This book offers a sober appraisal of the world trade in naval weapon systems at a time when recent attacks on merchant shipping in the Persian Gulf have kept maritime security at the centre of global attention. At the same time India, outside the international non-proliferation regime, has become the first-ever customer for a nuclear attack submarine. In 1987-88, the most expensive and controversial arms sales were related to naval systems, and yet while regional navies are busy increasing their firepower, the traditional naval powers remain dependent on their sea-borne trade. In particular the book highlights critical areas in which trade in naval systems differs from the sale of land or air systems, and it discusses the implications of these differences.Not only are repair, maintenance and resupply more complicated, but the effective use of these weapons also requires specialist ... 1988, pp. 53-54. 3 Darman, R. G., a#39;The law of the sea: rethinking U.S. interestsa#39;, Foreign Affairs, vol. 56 (Jan. 1978); Larson, D. L., a#39;Naval ... 2, 1987; United Nations, A Quiet Revolution: The United Nations Convention on the Law of the Sea (United Nations Publication: Newanbsp;...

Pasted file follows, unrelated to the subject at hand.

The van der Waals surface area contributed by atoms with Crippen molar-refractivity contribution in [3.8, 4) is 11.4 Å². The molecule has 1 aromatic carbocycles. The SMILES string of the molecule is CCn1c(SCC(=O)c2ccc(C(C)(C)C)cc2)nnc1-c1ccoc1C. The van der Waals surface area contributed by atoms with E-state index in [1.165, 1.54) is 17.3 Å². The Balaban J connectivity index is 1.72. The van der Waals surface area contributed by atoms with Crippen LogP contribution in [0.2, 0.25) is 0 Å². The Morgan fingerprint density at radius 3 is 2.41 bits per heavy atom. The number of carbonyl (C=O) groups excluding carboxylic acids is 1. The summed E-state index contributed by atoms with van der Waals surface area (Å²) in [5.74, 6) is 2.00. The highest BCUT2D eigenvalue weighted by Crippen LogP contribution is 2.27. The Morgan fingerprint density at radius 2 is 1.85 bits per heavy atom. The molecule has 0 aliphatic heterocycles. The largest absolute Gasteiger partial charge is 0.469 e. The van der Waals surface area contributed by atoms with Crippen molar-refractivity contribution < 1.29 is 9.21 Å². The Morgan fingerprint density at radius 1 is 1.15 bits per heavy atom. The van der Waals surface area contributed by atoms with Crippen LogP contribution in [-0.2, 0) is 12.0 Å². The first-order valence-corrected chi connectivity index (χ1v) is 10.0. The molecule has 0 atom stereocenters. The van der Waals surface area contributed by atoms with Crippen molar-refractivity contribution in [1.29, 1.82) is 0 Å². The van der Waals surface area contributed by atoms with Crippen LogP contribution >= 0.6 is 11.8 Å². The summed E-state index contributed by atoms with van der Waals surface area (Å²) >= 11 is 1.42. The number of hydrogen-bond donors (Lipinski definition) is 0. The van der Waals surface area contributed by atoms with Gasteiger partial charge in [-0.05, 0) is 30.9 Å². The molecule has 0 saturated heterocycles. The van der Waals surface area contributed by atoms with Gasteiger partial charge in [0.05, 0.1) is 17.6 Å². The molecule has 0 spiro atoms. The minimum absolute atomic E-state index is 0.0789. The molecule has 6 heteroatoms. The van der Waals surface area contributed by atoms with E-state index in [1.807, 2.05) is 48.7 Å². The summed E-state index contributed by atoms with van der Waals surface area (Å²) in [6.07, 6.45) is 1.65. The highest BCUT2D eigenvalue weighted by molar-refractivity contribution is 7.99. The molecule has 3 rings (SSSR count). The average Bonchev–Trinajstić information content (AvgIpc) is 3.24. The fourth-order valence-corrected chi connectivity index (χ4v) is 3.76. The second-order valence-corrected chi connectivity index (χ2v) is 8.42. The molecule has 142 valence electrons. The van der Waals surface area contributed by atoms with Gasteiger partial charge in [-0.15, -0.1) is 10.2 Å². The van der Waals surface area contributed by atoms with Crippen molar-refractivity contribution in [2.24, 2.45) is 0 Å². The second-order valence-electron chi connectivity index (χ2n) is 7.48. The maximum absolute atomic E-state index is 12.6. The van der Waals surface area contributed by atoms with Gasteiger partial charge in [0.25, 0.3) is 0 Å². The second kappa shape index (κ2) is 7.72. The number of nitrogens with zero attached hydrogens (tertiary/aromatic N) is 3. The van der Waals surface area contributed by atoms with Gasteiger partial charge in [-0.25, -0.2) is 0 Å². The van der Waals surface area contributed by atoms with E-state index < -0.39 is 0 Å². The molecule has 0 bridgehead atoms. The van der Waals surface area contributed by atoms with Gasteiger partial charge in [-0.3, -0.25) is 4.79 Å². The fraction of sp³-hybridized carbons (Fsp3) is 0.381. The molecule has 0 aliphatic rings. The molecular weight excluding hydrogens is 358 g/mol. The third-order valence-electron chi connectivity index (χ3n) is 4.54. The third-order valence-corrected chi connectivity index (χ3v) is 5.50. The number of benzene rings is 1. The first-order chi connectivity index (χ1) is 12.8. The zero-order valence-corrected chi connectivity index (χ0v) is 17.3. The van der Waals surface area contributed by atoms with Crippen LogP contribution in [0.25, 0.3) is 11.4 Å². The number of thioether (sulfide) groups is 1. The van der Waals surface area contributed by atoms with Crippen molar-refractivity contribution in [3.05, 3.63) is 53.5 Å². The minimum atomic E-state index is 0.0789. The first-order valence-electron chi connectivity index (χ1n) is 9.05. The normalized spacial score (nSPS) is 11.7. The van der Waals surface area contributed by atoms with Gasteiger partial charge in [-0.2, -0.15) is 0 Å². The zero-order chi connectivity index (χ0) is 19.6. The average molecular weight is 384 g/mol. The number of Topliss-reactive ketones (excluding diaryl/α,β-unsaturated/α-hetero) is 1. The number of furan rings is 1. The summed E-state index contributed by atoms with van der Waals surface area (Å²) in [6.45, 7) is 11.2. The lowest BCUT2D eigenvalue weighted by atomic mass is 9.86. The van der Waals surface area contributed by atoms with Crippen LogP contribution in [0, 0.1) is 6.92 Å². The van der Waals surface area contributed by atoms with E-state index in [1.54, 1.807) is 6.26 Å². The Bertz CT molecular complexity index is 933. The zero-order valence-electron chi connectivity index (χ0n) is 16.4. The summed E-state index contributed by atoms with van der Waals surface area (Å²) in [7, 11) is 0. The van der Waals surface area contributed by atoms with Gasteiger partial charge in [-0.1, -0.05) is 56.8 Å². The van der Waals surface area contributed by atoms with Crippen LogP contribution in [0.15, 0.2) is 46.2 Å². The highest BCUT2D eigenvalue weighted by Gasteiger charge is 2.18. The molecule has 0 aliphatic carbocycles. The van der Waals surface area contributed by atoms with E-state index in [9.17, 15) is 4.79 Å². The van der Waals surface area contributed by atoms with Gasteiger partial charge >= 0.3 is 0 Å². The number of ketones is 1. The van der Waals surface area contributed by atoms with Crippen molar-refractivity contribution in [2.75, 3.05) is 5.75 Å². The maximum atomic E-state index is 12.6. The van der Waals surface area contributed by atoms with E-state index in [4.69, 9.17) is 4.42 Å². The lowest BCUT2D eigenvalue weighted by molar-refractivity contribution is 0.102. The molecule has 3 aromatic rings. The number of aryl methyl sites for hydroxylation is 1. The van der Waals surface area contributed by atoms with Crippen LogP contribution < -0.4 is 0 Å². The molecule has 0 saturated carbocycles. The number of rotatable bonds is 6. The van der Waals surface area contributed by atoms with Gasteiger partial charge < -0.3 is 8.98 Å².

|Title||:||The Naval Arms Trade|
|Publisher||:||Oxford University Press - 1990|